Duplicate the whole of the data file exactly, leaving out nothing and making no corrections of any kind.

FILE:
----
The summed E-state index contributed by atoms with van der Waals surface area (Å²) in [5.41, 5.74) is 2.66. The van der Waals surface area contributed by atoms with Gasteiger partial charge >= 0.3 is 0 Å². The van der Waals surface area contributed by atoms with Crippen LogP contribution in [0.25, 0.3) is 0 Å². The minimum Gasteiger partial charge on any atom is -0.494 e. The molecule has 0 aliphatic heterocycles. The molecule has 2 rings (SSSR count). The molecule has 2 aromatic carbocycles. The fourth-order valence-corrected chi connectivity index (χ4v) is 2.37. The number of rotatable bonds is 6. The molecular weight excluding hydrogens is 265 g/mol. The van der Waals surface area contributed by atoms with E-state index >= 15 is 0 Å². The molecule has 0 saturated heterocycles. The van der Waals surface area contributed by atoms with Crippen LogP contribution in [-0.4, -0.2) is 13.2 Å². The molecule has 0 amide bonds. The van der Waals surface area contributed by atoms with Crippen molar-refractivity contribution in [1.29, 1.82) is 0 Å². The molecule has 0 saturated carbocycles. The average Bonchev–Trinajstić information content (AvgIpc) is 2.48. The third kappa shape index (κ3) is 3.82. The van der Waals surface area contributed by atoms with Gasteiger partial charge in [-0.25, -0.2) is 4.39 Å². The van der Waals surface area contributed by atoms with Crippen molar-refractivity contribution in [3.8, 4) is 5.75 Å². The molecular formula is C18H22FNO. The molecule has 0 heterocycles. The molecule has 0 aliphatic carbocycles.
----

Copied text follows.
The summed E-state index contributed by atoms with van der Waals surface area (Å²) in [5.41, 5.74) is 2.66. The van der Waals surface area contributed by atoms with Gasteiger partial charge >= 0.3 is 0 Å². The van der Waals surface area contributed by atoms with Crippen LogP contribution in [0.25, 0.3) is 0 Å². The minimum Gasteiger partial charge on any atom is -0.494 e. The molecule has 0 aliphatic heterocycles. The molecule has 2 rings (SSSR count). The molecule has 2 aromatic carbocycles. The fourth-order valence-corrected chi connectivity index (χ4v) is 2.37. The number of rotatable bonds is 6. The molecular weight excluding hydrogens is 265 g/mol. The van der Waals surface area contributed by atoms with E-state index >= 15 is 0 Å². The molecule has 0 saturated heterocycles. The van der Waals surface area contributed by atoms with Crippen LogP contribution in [-0.4, -0.2) is 13.2 Å². The molecule has 0 amide bonds. The van der Waals surface area contributed by atoms with Crippen molar-refractivity contribution in [1.29, 1.82) is 0 Å². The molecule has 0 saturated carbocycles. The average Bonchev–Trinajstić information content (AvgIpc) is 2.48. The third kappa shape index (κ3) is 3.82. The van der Waals surface area contributed by atoms with Gasteiger partial charge in [-0.25, -0.2) is 4.39 Å². The van der Waals surface area contributed by atoms with Crippen molar-refractivity contribution in [3.8, 4) is 5.75 Å². The molecular formula is C18H22FNO. The molecule has 0 heterocycles. The molecule has 0 aliphatic carbocycles.